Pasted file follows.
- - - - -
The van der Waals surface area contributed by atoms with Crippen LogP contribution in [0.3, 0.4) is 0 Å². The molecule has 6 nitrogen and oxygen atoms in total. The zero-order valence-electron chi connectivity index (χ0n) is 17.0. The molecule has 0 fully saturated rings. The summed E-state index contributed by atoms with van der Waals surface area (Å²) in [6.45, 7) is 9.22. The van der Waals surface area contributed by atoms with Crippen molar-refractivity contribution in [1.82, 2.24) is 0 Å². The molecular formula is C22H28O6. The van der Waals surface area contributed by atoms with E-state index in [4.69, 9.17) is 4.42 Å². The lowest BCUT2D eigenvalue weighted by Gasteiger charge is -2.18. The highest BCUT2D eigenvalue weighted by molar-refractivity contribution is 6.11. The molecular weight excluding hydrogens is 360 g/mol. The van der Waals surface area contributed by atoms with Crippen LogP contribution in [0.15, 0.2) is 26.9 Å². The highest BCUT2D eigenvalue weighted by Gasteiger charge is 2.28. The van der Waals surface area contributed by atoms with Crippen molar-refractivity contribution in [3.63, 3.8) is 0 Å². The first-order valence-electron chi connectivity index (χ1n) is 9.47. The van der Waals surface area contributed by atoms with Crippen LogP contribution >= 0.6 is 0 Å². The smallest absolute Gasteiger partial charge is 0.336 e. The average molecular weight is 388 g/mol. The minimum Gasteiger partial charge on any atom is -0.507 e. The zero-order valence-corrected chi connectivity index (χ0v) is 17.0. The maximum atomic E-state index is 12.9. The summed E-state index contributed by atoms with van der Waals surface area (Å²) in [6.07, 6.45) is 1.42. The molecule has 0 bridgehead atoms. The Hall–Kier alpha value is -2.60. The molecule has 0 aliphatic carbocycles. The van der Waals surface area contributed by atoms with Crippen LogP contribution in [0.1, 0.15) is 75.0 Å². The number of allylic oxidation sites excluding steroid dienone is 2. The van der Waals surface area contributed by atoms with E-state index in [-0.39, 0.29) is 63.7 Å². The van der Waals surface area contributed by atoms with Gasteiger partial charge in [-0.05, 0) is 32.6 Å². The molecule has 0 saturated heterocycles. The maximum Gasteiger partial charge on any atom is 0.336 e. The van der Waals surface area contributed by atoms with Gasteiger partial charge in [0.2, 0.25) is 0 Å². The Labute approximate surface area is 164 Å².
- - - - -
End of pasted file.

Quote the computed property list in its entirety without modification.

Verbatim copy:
The van der Waals surface area contributed by atoms with Crippen LogP contribution in [0.3, 0.4) is 0 Å². The molecule has 6 nitrogen and oxygen atoms in total. The zero-order valence-electron chi connectivity index (χ0n) is 17.0. The molecule has 0 fully saturated rings. The summed E-state index contributed by atoms with van der Waals surface area (Å²) in [6.45, 7) is 9.22. The van der Waals surface area contributed by atoms with Crippen molar-refractivity contribution in [1.82, 2.24) is 0 Å². The molecular formula is C22H28O6. The van der Waals surface area contributed by atoms with E-state index in [4.69, 9.17) is 4.42 Å². The lowest BCUT2D eigenvalue weighted by Gasteiger charge is -2.18. The highest BCUT2D eigenvalue weighted by molar-refractivity contribution is 6.11. The molecular weight excluding hydrogens is 360 g/mol. The van der Waals surface area contributed by atoms with Crippen LogP contribution in [0.15, 0.2) is 26.9 Å². The highest BCUT2D eigenvalue weighted by Gasteiger charge is 2.28. The van der Waals surface area contributed by atoms with Crippen molar-refractivity contribution in [3.63, 3.8) is 0 Å². The first-order valence-electron chi connectivity index (χ1n) is 9.47. The van der Waals surface area contributed by atoms with Crippen LogP contribution >= 0.6 is 0 Å². The smallest absolute Gasteiger partial charge is 0.336 e. The average molecular weight is 388 g/mol. The minimum Gasteiger partial charge on any atom is -0.507 e. The zero-order valence-corrected chi connectivity index (χ0v) is 17.0. The maximum atomic E-state index is 12.9. The summed E-state index contributed by atoms with van der Waals surface area (Å²) in [6.07, 6.45) is 1.42. The molecule has 0 bridgehead atoms. The Hall–Kier alpha value is -2.60. The molecule has 0 aliphatic carbocycles. The van der Waals surface area contributed by atoms with Crippen LogP contribution in [0.1, 0.15) is 75.0 Å². The number of allylic oxidation sites excluding steroid dienone is 2. The van der Waals surface area contributed by atoms with E-state index in [-0.39, 0.29) is 63.7 Å². The van der Waals surface area contributed by atoms with Gasteiger partial charge in [-0.05, 0) is 32.6 Å². The molecule has 0 saturated heterocycles. The maximum Gasteiger partial charge on any atom is 0.336 e. The van der Waals surface area contributed by atoms with Gasteiger partial charge in [0.2, 0.25) is 0 Å². The Labute approximate surface area is 164 Å².